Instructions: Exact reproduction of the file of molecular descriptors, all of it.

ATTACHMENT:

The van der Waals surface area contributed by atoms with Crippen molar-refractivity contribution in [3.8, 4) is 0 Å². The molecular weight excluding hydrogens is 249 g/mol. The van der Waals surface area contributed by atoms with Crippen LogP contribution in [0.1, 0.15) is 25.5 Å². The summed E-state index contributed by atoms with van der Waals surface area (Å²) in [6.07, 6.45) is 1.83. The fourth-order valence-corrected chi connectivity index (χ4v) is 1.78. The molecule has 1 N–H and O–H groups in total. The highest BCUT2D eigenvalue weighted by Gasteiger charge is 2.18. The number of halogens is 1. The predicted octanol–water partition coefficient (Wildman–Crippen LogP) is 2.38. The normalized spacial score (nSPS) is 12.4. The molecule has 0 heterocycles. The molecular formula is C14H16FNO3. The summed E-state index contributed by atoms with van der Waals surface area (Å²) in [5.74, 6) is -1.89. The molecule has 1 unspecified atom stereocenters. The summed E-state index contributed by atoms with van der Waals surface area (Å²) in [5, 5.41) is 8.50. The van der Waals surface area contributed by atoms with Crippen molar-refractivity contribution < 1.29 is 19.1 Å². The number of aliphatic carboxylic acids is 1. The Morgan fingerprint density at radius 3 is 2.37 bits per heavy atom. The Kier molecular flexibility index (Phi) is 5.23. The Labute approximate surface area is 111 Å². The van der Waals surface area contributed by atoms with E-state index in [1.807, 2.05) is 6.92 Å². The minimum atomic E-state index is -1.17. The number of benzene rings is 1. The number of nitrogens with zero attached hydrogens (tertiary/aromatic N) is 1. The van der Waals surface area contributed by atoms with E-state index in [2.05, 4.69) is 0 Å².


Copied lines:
The van der Waals surface area contributed by atoms with Crippen molar-refractivity contribution in [3.8, 4) is 0 Å². The molecular weight excluding hydrogens is 249 g/mol. The van der Waals surface area contributed by atoms with Crippen LogP contribution in [0.1, 0.15) is 25.5 Å². The summed E-state index contributed by atoms with van der Waals surface area (Å²) in [6.07, 6.45) is 1.83. The fourth-order valence-corrected chi connectivity index (χ4v) is 1.78. The molecule has 1 N–H and O–H groups in total. The highest BCUT2D eigenvalue weighted by Gasteiger charge is 2.18. The number of halogens is 1. The predicted octanol–water partition coefficient (Wildman–Crippen LogP) is 2.38. The normalized spacial score (nSPS) is 12.4. The molecule has 0 heterocycles. The molecular formula is C14H16FNO3. The summed E-state index contributed by atoms with van der Waals surface area (Å²) in [5.74, 6) is -1.89. The molecule has 1 unspecified atom stereocenters. The summed E-state index contributed by atoms with van der Waals surface area (Å²) in [5, 5.41) is 8.50. The van der Waals surface area contributed by atoms with Crippen molar-refractivity contribution < 1.29 is 19.1 Å². The number of aliphatic carboxylic acids is 1. The Morgan fingerprint density at radius 3 is 2.37 bits per heavy atom. The Kier molecular flexibility index (Phi) is 5.23. The Labute approximate surface area is 111 Å². The van der Waals surface area contributed by atoms with E-state index in [1.807, 2.05) is 6.92 Å². The minimum atomic E-state index is -1.17. The number of benzene rings is 1. The number of nitrogens with zero attached hydrogens (tertiary/aromatic N) is 1. The van der Waals surface area contributed by atoms with E-state index in [2.05, 4.69) is 0 Å².